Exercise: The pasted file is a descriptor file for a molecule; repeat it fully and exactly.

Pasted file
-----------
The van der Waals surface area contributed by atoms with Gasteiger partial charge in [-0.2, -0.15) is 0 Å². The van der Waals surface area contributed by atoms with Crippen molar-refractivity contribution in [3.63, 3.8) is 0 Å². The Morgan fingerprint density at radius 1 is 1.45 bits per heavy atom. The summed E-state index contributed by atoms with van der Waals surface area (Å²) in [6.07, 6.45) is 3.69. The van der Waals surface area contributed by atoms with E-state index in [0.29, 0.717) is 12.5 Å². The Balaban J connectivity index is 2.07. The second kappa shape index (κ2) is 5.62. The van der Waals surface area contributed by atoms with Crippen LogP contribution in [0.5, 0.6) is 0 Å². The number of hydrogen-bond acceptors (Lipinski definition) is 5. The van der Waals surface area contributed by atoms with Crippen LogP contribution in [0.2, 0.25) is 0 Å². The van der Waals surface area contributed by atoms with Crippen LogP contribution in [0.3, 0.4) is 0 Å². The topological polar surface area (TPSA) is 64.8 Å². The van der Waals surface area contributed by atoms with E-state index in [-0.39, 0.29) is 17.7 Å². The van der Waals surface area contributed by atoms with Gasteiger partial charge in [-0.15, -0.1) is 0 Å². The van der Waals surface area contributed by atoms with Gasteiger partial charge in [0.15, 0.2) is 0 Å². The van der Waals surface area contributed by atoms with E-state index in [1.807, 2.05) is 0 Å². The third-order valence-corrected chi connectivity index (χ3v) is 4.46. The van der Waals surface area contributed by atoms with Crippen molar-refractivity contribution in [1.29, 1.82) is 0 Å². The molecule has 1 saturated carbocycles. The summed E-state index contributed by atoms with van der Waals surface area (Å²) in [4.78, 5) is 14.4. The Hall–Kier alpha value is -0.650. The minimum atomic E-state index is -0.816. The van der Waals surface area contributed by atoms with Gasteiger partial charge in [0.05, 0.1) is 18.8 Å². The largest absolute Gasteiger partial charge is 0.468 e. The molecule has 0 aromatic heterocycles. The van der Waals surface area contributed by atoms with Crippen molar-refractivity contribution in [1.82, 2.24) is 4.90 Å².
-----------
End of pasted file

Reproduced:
The van der Waals surface area contributed by atoms with Gasteiger partial charge in [-0.2, -0.15) is 0 Å². The van der Waals surface area contributed by atoms with Crippen molar-refractivity contribution in [3.63, 3.8) is 0 Å². The Morgan fingerprint density at radius 1 is 1.45 bits per heavy atom. The summed E-state index contributed by atoms with van der Waals surface area (Å²) in [6.07, 6.45) is 3.69. The van der Waals surface area contributed by atoms with E-state index in [0.29, 0.717) is 12.5 Å². The Balaban J connectivity index is 2.07. The second kappa shape index (κ2) is 5.62. The van der Waals surface area contributed by atoms with Crippen LogP contribution in [0.5, 0.6) is 0 Å². The number of hydrogen-bond acceptors (Lipinski definition) is 5. The van der Waals surface area contributed by atoms with Crippen LogP contribution in [0.2, 0.25) is 0 Å². The van der Waals surface area contributed by atoms with Crippen LogP contribution in [0.3, 0.4) is 0 Å². The topological polar surface area (TPSA) is 64.8 Å². The van der Waals surface area contributed by atoms with E-state index in [-0.39, 0.29) is 17.7 Å². The van der Waals surface area contributed by atoms with Gasteiger partial charge in [-0.15, -0.1) is 0 Å². The van der Waals surface area contributed by atoms with Gasteiger partial charge in [0.15, 0.2) is 0 Å². The van der Waals surface area contributed by atoms with E-state index in [1.807, 2.05) is 0 Å². The third-order valence-corrected chi connectivity index (χ3v) is 4.46. The van der Waals surface area contributed by atoms with Crippen molar-refractivity contribution in [1.29, 1.82) is 0 Å². The molecule has 1 saturated carbocycles. The summed E-state index contributed by atoms with van der Waals surface area (Å²) in [4.78, 5) is 14.4. The Hall–Kier alpha value is -0.650. The minimum atomic E-state index is -0.816. The van der Waals surface area contributed by atoms with Gasteiger partial charge in [0.05, 0.1) is 18.8 Å². The largest absolute Gasteiger partial charge is 0.468 e. The molecule has 0 aromatic heterocycles. The van der Waals surface area contributed by atoms with Crippen molar-refractivity contribution in [1.82, 2.24) is 4.90 Å².